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RIB MATERIAL???

Discussion in 'Setup & Repair [DB]' started by basswraith, Mar 6, 2004.


  1. basswraith

    basswraith

    Mar 10, 2003
    Boston
    What do you guys think about using mahogany for rib wood? I know its used for guitars all the time but what about for double bass?
    What kind of sound characteristics are associated with using Mahogany for ribs? What thickness would they have to be?
    Any nationality of basses use mahogany> Old Italian basses??
    Please let me know..any info would be great. :hyper:
     
  2. I played a small bass in a shop in Bristol. It sounded quite nice and resonant, but was really heavy. The guy there said it was unusual in that it was made by an amatuer maker, and was made out of mahogany. So weight might be the reason that most people don't use it?
     
  3. arnoldschnitzer

    arnoldschnitzer AES Fine Instruments

    Feb 16, 2002
    Brewster, NY, USA
    Actually, mahogany is lighter than maple. The ideal rib material is strong, resilient and resonant. Though mahogany is a good tonewood, it will take a beating in the form of bass ribs. That's because it is on the brittle side, as opposed to maple, which will bend more before breaking. I've worked on several old Italian basses with mahogany ribs and backs. All were riddled with cracks. Not to say maple is the only appropriate material for bass ribs: poplar, sycamore, willow, ash and several types of fruitwood have been used by makers with great results. I'm building my next bass out of aspen--a gorgeous, figured piece which was found on the stump, left behind by loggers who took the rest of the tree for pallet wood!!!!! :crying:
     
  4. basswraith

    basswraith

    Mar 10, 2003
    Boston
    Thank you for the info.. I found an old antique table over the weekend. Its made from mahogany and its 4 feet long and about 2.5 feet wide and 1 inch thick. Its not laminated and its $25. God knows how old this table is. This table is not a work of art but the wood seems decent. Would it be possible to use this table as for rib material? Its old, its dry and its long enough. What do you guys think?...bad idea?
    What are your thoughts on the using an antique table for rib or back material. I mean for making a flat back bass. I have seen some old tables made from Poplar and walnut that were wide enough and thick enough. Of course i would never cut up a table that was a fine piece of furniture that someone put there heart into making. But some times you can find some old beat up piece if furniture that costs less than what one would pay for back wood from a real wood supply source. Usually its older than 50 years and dry as hell and some times the wood is quite pretty. Some one talk me out of this before I fill my apartment with junk.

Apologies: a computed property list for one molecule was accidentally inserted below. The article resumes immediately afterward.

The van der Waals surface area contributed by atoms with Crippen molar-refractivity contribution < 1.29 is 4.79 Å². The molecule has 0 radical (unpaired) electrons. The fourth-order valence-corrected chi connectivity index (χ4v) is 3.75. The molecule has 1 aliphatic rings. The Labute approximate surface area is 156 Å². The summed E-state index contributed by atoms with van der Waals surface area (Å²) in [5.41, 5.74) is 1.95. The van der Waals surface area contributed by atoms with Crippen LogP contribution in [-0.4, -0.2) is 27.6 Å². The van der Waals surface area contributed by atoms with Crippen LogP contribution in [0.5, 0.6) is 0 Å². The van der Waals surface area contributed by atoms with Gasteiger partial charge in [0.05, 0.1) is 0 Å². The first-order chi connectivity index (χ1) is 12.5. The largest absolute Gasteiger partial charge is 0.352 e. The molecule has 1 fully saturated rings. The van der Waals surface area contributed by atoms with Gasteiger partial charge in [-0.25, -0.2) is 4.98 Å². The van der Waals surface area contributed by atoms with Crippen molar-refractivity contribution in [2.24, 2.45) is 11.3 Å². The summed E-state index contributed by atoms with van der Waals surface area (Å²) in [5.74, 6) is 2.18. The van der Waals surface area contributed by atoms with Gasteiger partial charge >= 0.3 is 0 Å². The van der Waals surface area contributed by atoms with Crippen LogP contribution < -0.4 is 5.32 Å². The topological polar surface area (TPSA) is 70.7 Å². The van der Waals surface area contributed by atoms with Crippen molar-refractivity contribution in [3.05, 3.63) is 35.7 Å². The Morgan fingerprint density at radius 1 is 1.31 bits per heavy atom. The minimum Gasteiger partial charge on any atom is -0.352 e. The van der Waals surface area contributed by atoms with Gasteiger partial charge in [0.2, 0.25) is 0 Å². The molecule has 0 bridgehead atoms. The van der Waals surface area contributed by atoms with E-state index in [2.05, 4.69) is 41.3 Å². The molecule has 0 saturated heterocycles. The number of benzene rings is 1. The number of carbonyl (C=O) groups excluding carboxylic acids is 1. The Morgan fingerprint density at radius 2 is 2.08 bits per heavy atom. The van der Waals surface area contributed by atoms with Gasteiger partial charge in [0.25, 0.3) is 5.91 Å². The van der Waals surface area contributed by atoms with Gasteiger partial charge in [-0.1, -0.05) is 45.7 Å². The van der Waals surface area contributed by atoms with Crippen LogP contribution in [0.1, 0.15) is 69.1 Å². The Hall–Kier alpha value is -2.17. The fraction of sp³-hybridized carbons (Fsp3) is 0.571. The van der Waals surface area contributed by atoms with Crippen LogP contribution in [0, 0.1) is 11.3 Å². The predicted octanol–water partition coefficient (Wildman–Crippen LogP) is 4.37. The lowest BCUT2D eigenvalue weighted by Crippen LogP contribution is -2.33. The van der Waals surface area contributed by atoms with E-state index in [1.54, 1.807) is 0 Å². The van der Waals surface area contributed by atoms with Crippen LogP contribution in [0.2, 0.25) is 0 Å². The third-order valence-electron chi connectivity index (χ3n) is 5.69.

5. stiv1

    stiv1

    Apr 20, 2002
    Knoxville
    "I'm building my next bass out of aspen--a gorgeous, figured piece which was found on the stump, left behind by loggers who took the rest of the tree for pallet wood!!!!! :crying"


    Would that be the asymetrical bass you are building or
    something new? Any chance of getting a glimpse of the
    new bass. :hyper:
     
  6. That bass is now in my house, about 4 feet away. :)
    I'm working on pictures.
     
  7. stiv1

    stiv1

    Apr 20, 2002
    Knoxville
    "That bass is now in my house, about 4 feet away. :)
    I'm working on pictures.[/QUOTE]"


    Excellent! will you be posting the pics here?
     
  8. basswraith

    basswraith

    Mar 10, 2003
    Boston
    Lets talk about my question about the antique table wood.
     
  9. Yeah...basswraith did open this thread.....But, being a newer poster, you have to understand the excitement for all of us when Arnold Schnitzer, one of our great bass luthiers, starts a new bass! Especially in terms of beautiful wood.